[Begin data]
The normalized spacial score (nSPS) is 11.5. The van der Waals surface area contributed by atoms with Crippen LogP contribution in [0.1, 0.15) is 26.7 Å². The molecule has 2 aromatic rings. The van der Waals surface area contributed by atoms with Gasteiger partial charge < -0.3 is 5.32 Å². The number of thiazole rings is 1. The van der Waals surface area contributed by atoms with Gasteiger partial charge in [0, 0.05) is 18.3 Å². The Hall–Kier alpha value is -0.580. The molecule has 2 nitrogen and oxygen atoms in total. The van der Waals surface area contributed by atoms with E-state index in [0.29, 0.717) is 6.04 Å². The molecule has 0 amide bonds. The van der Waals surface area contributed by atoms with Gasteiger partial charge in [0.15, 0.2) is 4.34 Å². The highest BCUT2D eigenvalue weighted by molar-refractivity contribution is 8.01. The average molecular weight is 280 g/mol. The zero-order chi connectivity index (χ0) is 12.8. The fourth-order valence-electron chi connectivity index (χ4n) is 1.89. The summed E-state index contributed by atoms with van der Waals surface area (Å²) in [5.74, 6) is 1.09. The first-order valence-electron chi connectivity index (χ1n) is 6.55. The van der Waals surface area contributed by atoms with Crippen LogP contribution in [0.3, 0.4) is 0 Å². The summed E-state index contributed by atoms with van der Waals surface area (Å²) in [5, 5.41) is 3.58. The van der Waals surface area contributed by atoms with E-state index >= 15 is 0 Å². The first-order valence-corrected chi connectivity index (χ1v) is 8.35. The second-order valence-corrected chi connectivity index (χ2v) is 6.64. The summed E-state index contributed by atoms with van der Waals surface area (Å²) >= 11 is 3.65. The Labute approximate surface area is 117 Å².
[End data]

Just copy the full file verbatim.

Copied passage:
The normalized spacial score (nSPS) is 11.5. The van der Waals surface area contributed by atoms with Crippen LogP contribution in [0.1, 0.15) is 26.7 Å². The molecule has 2 aromatic rings. The van der Waals surface area contributed by atoms with Gasteiger partial charge < -0.3 is 5.32 Å². The number of thiazole rings is 1. The van der Waals surface area contributed by atoms with Gasteiger partial charge in [0, 0.05) is 18.3 Å². The Hall–Kier alpha value is -0.580. The molecule has 2 nitrogen and oxygen atoms in total. The van der Waals surface area contributed by atoms with E-state index in [0.29, 0.717) is 6.04 Å². The molecule has 0 amide bonds. The van der Waals surface area contributed by atoms with Gasteiger partial charge in [0.15, 0.2) is 4.34 Å². The highest BCUT2D eigenvalue weighted by molar-refractivity contribution is 8.01. The average molecular weight is 280 g/mol. The zero-order chi connectivity index (χ0) is 12.8. The fourth-order valence-electron chi connectivity index (χ4n) is 1.89. The summed E-state index contributed by atoms with van der Waals surface area (Å²) in [5.74, 6) is 1.09. The first-order valence-electron chi connectivity index (χ1n) is 6.55. The van der Waals surface area contributed by atoms with Crippen LogP contribution in [0.3, 0.4) is 0 Å². The summed E-state index contributed by atoms with van der Waals surface area (Å²) in [5, 5.41) is 3.58. The van der Waals surface area contributed by atoms with E-state index >= 15 is 0 Å². The first-order valence-corrected chi connectivity index (χ1v) is 8.35. The second-order valence-corrected chi connectivity index (χ2v) is 6.64. The summed E-state index contributed by atoms with van der Waals surface area (Å²) >= 11 is 3.65. The Labute approximate surface area is 117 Å².